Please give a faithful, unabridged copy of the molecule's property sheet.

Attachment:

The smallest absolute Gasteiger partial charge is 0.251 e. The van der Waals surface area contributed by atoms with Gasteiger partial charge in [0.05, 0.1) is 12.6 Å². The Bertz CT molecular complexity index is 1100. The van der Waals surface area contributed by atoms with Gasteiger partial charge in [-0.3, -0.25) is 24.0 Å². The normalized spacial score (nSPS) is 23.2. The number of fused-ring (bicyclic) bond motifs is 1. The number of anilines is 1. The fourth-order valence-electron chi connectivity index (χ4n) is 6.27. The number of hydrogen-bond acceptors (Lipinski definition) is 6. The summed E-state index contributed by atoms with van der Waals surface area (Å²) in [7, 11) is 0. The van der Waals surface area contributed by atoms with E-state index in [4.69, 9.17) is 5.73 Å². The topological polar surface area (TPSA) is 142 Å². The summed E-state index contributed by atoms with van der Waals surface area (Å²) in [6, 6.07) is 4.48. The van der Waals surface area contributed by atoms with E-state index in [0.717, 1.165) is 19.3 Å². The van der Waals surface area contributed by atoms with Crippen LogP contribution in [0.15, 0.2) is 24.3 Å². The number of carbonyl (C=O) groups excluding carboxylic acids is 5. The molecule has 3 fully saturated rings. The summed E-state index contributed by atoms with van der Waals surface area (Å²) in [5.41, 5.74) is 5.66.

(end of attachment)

The smallest absolute Gasteiger partial charge is 0.251 e. The van der Waals surface area contributed by atoms with Gasteiger partial charge in [0.05, 0.1) is 12.6 Å². The Bertz CT molecular complexity index is 1100. The van der Waals surface area contributed by atoms with Gasteiger partial charge in [-0.3, -0.25) is 24.0 Å². The normalized spacial score (nSPS) is 23.2. The number of fused-ring (bicyclic) bond motifs is 1. The number of anilines is 1. The fourth-order valence-electron chi connectivity index (χ4n) is 6.27. The number of hydrogen-bond acceptors (Lipinski definition) is 6. The summed E-state index contributed by atoms with van der Waals surface area (Å²) in [7, 11) is 0. The van der Waals surface area contributed by atoms with E-state index in [4.69, 9.17) is 5.73 Å². The topological polar surface area (TPSA) is 142 Å². The summed E-state index contributed by atoms with van der Waals surface area (Å²) in [6, 6.07) is 4.48. The van der Waals surface area contributed by atoms with E-state index in [0.717, 1.165) is 19.3 Å². The van der Waals surface area contributed by atoms with Crippen LogP contribution in [0.15, 0.2) is 24.3 Å². The number of carbonyl (C=O) groups excluding carboxylic acids is 5. The molecule has 3 fully saturated rings. The summed E-state index contributed by atoms with van der Waals surface area (Å²) in [5.41, 5.74) is 5.66.